It was a two-hour journey from Jerusalem to the Gaza Strip.
My driver was an Arab-Israeli named Haithem. Because of this status, he was free to move about the West Bank and Israeli territory; however he would not be permitted to enter Gaza. He tried to deter me from my insane itinerary the whole way.
When we arrived at the border, the Israelis informed us that the computers were down and the border would be closed for an indefinite period. Haithem said if we had to wait more than an hour he was taking me back to Jerusalem. Forty-five minutes later, I was allowed to cross.
After Israeli passport control, I walked a gauntlet of bunkers and concrete barricades in the no-man’s land between Israel proper and the Gaza strip. It was pitch black and I was completely alone.
Momentarily, I saw headlights approaching. A dilapidated yellow taxi pulled up, the window lowered. An old Palestinian man stared at me in disbelief, then his chubby face broke into a broad grin.
"Welcome to Gaza," he beamed.
The conversation during the brief ride into Gaza City was jovial and he brought me to one of the many brand new beachfront hotels. They were built in anticipation of a tourist boom when peace between Israelis and Palestinians seemed eminent. Things were not so optimistic now, and the posh hotels stood empty.
The glossy wood furniture in my room smelled new; it was possible it had never been slept in. I dozed off despite excitement from the trip and the incessant crowing of a rooster.
The phone rang early.
"Miss, your breakfast is ready."
My breakfast? I went downstairs and stared in amazement. A table was set for me; a spread of eggs, sliced fruits, bread and jam arranged expertly. The hotel had pulled out all the stops for its lone guest.
Walking around Gaza City, I found I had attained a sort of celebrity status. Many locals invited me to join them as I walked by outdoor cafes, vying for who would buy me tea or a sandwich. Two men asked where I wanted to go and offered me a ride. One wore an olive drab uniform and cap bearing the Fateh insignia. I went with them to use the Internet and then down to a shelter on the beach where we drank coffee.
The fleeting worry they might be kidnappers was dismissed during the ride; an AK-47 was lying across the backseat at my disposal. I posed for a picture with their sidearms and went to wade in the Mediterranean. It is a crime that this stretch of powdered sandy beach cannot be enjoyed by more tourists. It is one of the softest, whitest and most pristine I have visited.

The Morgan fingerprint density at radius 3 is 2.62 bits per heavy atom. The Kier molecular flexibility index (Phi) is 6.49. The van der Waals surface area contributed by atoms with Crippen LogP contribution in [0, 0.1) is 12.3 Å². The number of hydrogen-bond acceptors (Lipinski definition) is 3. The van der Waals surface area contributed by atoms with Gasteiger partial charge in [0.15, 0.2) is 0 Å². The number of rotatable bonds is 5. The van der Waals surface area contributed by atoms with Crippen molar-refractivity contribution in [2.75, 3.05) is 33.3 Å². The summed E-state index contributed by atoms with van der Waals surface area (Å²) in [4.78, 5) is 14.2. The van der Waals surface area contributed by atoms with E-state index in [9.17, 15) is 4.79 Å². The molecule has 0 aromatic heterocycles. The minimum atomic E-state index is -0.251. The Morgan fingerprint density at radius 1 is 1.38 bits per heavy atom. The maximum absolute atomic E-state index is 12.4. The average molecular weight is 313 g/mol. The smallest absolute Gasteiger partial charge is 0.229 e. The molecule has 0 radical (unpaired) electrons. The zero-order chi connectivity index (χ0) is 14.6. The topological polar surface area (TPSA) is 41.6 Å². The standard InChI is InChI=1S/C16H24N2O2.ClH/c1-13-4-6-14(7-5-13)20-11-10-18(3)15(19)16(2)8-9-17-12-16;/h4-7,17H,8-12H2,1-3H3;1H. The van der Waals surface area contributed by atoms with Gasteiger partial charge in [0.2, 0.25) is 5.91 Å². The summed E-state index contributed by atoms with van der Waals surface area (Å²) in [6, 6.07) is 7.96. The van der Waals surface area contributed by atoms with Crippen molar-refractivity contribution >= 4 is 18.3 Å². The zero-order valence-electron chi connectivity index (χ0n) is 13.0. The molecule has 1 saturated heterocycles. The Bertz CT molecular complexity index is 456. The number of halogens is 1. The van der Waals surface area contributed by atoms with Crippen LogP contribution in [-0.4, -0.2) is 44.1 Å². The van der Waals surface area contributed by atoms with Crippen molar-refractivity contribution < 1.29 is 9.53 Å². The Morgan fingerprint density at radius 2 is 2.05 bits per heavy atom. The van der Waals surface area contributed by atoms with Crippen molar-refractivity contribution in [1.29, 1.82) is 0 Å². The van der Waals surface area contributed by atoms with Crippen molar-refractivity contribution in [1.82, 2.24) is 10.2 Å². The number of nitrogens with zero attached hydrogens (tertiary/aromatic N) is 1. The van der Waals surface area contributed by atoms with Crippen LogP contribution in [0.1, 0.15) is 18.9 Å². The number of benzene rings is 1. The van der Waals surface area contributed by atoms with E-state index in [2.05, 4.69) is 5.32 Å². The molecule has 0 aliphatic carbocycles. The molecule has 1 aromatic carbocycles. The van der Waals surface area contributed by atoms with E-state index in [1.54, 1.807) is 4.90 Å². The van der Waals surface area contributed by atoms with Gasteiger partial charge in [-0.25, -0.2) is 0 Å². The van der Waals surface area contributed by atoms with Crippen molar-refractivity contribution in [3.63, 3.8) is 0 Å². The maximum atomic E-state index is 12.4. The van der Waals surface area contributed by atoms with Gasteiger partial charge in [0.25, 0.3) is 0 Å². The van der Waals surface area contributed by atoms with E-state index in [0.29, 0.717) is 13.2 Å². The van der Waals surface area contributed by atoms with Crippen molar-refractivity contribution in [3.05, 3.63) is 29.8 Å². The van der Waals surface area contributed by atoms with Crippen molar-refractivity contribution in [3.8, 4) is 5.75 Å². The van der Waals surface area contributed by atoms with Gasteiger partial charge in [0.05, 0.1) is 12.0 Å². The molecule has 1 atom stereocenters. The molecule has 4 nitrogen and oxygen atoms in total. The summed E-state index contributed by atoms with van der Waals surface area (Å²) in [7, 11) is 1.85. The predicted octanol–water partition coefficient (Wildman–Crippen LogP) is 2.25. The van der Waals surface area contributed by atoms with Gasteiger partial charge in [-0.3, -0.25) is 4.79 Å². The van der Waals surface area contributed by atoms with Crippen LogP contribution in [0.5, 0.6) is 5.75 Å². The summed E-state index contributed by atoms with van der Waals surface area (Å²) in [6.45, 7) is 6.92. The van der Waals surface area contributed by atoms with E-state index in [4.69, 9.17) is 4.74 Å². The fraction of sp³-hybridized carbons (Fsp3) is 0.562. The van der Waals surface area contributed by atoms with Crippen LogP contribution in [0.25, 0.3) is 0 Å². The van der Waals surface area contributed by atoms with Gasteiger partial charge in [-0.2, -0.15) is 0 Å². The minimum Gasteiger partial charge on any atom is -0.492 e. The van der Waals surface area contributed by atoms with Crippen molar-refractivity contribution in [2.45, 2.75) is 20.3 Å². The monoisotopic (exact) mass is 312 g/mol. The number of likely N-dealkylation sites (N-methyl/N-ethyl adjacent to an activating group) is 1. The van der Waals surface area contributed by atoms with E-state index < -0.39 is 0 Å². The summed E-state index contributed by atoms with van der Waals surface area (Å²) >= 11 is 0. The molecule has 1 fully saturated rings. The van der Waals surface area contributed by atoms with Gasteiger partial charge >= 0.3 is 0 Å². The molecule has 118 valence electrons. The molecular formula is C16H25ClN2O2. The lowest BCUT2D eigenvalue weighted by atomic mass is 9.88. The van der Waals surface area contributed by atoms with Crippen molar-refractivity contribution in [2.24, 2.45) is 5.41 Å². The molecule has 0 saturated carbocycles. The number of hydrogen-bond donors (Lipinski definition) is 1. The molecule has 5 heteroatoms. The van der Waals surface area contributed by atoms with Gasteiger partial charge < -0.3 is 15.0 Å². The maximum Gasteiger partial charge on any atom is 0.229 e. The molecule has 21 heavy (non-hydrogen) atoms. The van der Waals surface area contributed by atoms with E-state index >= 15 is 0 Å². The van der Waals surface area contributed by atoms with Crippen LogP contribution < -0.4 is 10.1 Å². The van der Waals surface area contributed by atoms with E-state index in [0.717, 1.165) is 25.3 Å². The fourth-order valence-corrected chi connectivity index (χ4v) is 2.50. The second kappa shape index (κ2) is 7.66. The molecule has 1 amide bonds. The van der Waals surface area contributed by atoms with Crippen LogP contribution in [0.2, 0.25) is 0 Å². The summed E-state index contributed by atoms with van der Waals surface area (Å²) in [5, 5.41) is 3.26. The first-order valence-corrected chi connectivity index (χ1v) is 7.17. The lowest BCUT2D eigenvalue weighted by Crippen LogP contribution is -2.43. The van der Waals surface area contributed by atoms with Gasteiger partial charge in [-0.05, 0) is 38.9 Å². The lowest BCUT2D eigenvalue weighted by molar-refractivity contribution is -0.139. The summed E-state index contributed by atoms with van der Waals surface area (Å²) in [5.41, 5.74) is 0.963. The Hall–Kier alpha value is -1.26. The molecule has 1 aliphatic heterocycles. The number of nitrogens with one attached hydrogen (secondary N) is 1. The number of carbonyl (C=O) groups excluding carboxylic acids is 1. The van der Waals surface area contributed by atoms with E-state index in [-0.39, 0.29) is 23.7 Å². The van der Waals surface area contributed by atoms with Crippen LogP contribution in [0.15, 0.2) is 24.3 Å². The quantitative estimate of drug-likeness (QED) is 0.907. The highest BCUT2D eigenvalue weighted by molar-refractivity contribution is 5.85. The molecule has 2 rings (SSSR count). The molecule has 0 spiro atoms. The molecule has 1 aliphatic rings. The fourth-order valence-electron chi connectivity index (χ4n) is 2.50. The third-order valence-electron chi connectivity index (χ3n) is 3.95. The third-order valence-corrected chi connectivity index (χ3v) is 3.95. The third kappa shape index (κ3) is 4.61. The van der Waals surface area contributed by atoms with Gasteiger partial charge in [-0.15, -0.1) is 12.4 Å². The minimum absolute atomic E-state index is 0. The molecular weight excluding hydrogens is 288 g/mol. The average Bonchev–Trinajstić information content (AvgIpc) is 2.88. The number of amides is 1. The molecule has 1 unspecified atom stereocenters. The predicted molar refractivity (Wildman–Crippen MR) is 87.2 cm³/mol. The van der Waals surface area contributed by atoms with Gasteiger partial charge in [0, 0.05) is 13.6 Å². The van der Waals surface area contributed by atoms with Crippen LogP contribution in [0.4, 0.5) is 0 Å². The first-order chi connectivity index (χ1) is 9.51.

That evening I found a small pizza parlor, much like those in the U.S., except for everyone was carrying a weapon. I was enjoying my snack when an Israeli F-16 flew over. The locals warned me to leave the area because "you never know when they’re going to bomb." I returned to my hotel and heard the F-16 flying back and forth all night, sometimes lower and louder, other times more distant. Luckily, it never dropped anything; just gave a lot of children a fearful and sleepless night.
The next day I met Hiba and two of her young children. They were on the beach eating baked flatbread with zattar, a common regional spice. They invited me to join them. Although they spoke as much English as I did Arabic, we shared the meal, laughing and talking somehow. She implored me to come home with her to meet the rest of her large family. Her brother-in-law, Mohammad, spoke fluent English, breaking the language barrier. I accompanied them to an ice cream stand; judging from the children’s reactions it was a rare treat.
Mohammad picked me up at my hotel the following day for lunch with his friends in Beit Hanoon, a village around five miles from Gaza City. I was shocked when we arrived; the roads were unpaved, pock-marked from gunfire and heavier weapons. The buildings were hollow shells, uninhabitable as a result of almost daily Israeli missile attacks.
A group of men met us and led us through an enormous orange grove. A scene from 1001 Arabian Nights materialized among the trees: cushions were laid out on the perimeter of a feast including rabbit, doves stuffed with rice; vegetables, fruits and nuts were piled high on shiny metal trays.
I wondered how they had the money for all this, then remembered everything before me was harvested from the land. Elsewhere, succulent oranges lay rotting on the ground. The men explained they were required to export them to Israel exclusively, for a fraction of their actual value.
It was the same principle with the fished-out port. Israel prohibits fisherman from sailing beyond two kilometers from shore. Not a good selection of fish in Gaza seafood markets.
I was completely relaxed as I indulged in the elaborate feast even though most of the men wore pistols. Frequently, they would break from their conversation to offer me more food and ask how I was doing.
This peaceful interlude in the middle of a war-torn land ended all too soon. We bid farewell with warm handshakes and promises to return.
I left Gaza City that evening for Khan Younis Refugee Camp. From there it would be on to Egypt, then back to the States with my world view irrevocably altered.